Posted on Mon 15 Oct 2018 at 13:20 by Ikenna Offor
It’s common knowledge that, in order to both understand the present and shape the future, you have to reflect on the past.
For more than 30 years, Black History Month has been a permanent fixture on Britain’s cultural calendar for more than 30 years, and celebrated every October in schools, universities, and at a vast array of events across the UK.
It all began with Akyaaba Addai-Sebo and Linda Bellos in 1987, and has since become not just a beacon of hope in the on-going fight against bigotry and racism, but also a staunch reaffirmation of Black pride in OUR rich heritage and many contributions to Britain.
So, why exactly does Black History Month matter? It matters because, although Black people have been born, lived and died in Britain since time immemorial, OUR innumerable written, aural and visual contributions to British history have been downplayed, ignored and marginalised for far too long.
I mean, isn’t it crazy that we all know what a randy old bugger Henry VIII was, but seldom often hear about Olaudah Equiano (a former slave turned writer and abolitionist, whose heart-wrenching accounts of Georgian era slavery influenced the passing of the Slave Trade Act of 1807)?; or Ignatius Sancho (who was both the first African prose writer published in England, and first known Black British voter)?; or Margaret Busby (Britain’s first and youngest-ever Black female book publisher), for that matter? – not to mention the ceiling-shattering artistic accomplishments of Joan Armatrading (the first-ever female UK artist to win a Grammy in the Blues category), Dizzee Rascal (the youngest-ever Mercury Prize winner) and Sonia Boyce (the first Black female Royal Academician).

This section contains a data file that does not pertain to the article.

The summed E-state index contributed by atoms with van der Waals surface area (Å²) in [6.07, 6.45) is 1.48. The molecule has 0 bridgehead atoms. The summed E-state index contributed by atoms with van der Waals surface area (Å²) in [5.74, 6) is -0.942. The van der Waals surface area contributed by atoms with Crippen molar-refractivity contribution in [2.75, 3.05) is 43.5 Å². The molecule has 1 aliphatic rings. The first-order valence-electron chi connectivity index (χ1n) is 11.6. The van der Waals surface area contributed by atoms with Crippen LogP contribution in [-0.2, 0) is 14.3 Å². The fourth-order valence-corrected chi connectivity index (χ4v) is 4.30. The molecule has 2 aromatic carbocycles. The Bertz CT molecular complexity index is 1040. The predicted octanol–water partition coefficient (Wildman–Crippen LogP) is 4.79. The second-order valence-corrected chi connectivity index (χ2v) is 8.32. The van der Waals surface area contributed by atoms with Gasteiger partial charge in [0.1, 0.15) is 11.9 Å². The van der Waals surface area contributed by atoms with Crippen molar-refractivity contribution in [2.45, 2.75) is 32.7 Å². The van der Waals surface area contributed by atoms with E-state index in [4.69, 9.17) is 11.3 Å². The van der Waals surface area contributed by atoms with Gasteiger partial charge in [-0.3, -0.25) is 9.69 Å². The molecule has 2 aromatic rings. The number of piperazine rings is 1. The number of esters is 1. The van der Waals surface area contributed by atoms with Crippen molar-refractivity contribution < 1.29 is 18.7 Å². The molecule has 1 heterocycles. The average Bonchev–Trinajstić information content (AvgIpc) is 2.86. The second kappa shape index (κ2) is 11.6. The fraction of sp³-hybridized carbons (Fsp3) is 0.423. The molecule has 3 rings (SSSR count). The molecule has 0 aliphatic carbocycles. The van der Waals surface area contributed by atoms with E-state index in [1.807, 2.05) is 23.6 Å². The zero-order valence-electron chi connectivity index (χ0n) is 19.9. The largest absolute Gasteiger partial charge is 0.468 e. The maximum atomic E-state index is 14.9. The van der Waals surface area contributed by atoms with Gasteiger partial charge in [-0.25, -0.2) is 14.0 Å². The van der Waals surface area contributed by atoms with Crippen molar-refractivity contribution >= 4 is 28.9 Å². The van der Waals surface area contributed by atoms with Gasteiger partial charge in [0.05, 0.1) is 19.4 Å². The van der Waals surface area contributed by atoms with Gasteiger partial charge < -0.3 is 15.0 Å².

Why do these stories matter? They matter because the unprejudiced acknowledgement of these not-inconsiderable achievements would not only leave an inspirational record to spur bright and talented Black youth to greater heights, but also afford them invaluable insight into just how far we have come as a people.
The Akan tribe of Ghana have a word for this – Sankofa, which literally translates to “it is not taboo to fetch what is at risk of getting left behind”; a notion also echoed by Bob Marley who sang “… in this great future, you can’t forget your past”.
OUR histories are glorious, painful and surprising – now more than ever, we need to understand them all.